In 1897, J. W. Emerson said, “We will endeavor to furnish the handsomest as well as the best fan motor on the market. If you need relief from the heated term, try our fan motors and be happy.”
The first fan: a concept that’s almost hard to fathom in the 21st century. But relief from the heat only came in the last century with popular acceptance of the electric fan.
Since the product’s infancy, Emerson has played a key role in the development and spread of electric fans.
Emerson’s First Ceiling Fan
In 1892, Emerson introduced its first electric fan with a desk model called the Meston fan. Just five years later, its AC ceiling fan followed.
The AC ceiling fan pioneered by Emerson in 1897 changed the way public buildings were wired. Along with the invention of the elevator, the ceiling fan actually contributed to the development of the high-rise buildings.
Emerson Fans furthered high-rise building development
Just as the elevator (also dependent on the electric motor) made possible high-rise construction in the early 20th century, the ceiling fan made these high-rises habitable, since air conditioning was still decades away, and open windows in the upper reaches of tall buildings were impractical due to high winds. The sudden popularity of ceiling fans led Emerson to open a sales office in NYC in 1900, just 3 years after the product’s introduction. The ceiling fan quickly became Emerson’s mainstay.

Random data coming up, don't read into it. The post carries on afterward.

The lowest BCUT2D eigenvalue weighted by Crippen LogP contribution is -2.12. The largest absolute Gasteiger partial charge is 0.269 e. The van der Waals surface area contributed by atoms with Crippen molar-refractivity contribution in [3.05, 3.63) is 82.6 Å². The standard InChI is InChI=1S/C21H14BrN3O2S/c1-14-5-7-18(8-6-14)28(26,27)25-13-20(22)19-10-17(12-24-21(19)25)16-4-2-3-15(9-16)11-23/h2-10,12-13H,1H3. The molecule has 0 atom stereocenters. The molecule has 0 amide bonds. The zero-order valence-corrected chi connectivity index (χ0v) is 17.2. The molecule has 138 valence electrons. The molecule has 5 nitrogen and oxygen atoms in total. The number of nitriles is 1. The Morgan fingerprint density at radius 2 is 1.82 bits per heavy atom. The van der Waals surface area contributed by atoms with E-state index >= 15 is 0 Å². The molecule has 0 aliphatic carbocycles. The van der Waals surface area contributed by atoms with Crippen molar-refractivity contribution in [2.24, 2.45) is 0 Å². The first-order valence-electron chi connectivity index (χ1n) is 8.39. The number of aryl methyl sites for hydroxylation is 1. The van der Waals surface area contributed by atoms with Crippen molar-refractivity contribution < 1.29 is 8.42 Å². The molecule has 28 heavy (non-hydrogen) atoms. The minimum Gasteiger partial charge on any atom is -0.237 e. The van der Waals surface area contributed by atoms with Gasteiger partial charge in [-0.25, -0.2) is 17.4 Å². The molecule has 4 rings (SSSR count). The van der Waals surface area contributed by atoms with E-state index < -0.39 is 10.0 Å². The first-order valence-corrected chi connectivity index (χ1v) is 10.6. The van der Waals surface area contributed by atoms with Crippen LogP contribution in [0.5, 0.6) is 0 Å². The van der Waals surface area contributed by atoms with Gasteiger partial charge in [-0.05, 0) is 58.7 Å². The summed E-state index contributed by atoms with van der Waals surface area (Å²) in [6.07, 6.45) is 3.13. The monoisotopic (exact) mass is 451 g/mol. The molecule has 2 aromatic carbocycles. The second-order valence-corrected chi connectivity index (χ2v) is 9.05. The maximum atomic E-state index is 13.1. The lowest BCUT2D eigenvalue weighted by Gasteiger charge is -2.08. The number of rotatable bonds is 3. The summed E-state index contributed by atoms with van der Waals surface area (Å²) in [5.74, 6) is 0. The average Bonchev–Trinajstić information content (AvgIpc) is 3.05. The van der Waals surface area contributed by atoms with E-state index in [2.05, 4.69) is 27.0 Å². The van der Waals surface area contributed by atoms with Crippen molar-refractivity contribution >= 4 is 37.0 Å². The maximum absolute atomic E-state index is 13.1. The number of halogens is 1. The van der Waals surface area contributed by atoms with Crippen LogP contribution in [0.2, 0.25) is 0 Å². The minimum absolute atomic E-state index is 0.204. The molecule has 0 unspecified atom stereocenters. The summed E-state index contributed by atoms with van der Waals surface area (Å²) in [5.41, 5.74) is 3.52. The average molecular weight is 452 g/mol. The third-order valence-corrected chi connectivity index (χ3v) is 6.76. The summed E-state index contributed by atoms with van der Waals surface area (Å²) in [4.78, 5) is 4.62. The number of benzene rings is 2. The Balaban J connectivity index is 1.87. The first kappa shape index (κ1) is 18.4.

Did you know? By 1900, St. Louis ranked as the third “electrical city” in the United States after New York and Chicago.
Emerson Fans changed the way public buildings were wired
Demand for ceiling fans exploded after 1897 when Emerson introduced the first slow-speed AC model that could be connected to lighting circuits. As an electrical engineer put it in 1904, the impact of this product was extraordinary:
“The success of this fan motor has changed the laying out of central station fan circuits. Before the introduction of this fan it was considered necessary to run separate ceiling fan circuits from a direct-current machine, and handle these fan circuits as power circuits; now the practice is to run all fans, both desk and ceiling, from the lighting circuits and thus render double wiring unnecessary.”
Emerson’s sales of ceiling fans skyrocketed as owners of public buildings, offices, factories, and hotels installed them, and architects specified them for many new buildings.
Does anyone still have one of these original fans? We’d love to see your photos!
Emerson Ceiling Fans